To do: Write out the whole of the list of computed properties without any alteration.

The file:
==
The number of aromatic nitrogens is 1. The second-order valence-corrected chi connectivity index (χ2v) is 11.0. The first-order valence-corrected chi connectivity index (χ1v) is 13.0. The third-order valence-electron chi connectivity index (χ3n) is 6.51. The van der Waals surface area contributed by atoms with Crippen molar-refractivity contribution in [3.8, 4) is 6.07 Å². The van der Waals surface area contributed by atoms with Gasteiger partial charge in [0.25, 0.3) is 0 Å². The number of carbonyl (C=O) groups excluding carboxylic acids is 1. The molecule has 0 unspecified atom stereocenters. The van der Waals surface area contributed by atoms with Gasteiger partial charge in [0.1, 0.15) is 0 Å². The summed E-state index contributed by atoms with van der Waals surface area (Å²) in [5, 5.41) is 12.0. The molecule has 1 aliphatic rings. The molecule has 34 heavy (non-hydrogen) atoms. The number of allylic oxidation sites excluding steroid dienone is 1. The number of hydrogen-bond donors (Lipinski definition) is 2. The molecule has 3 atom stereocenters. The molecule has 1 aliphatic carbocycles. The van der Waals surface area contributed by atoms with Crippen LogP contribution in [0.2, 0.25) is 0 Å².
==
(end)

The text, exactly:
The number of aromatic nitrogens is 1. The second-order valence-corrected chi connectivity index (χ2v) is 11.0. The first-order valence-corrected chi connectivity index (χ1v) is 13.0. The third-order valence-electron chi connectivity index (χ3n) is 6.51. The van der Waals surface area contributed by atoms with Crippen molar-refractivity contribution in [3.8, 4) is 6.07 Å². The van der Waals surface area contributed by atoms with Gasteiger partial charge in [0.25, 0.3) is 0 Å². The number of carbonyl (C=O) groups excluding carboxylic acids is 1. The molecule has 0 unspecified atom stereocenters. The van der Waals surface area contributed by atoms with Gasteiger partial charge in [0.1, 0.15) is 0 Å². The summed E-state index contributed by atoms with van der Waals surface area (Å²) in [5, 5.41) is 12.0. The molecule has 1 aliphatic rings. The molecule has 34 heavy (non-hydrogen) atoms. The number of allylic oxidation sites excluding steroid dienone is 1. The number of hydrogen-bond donors (Lipinski definition) is 2. The molecule has 3 atom stereocenters. The molecule has 1 aliphatic carbocycles. The van der Waals surface area contributed by atoms with Crippen LogP contribution in [0.2, 0.25) is 0 Å².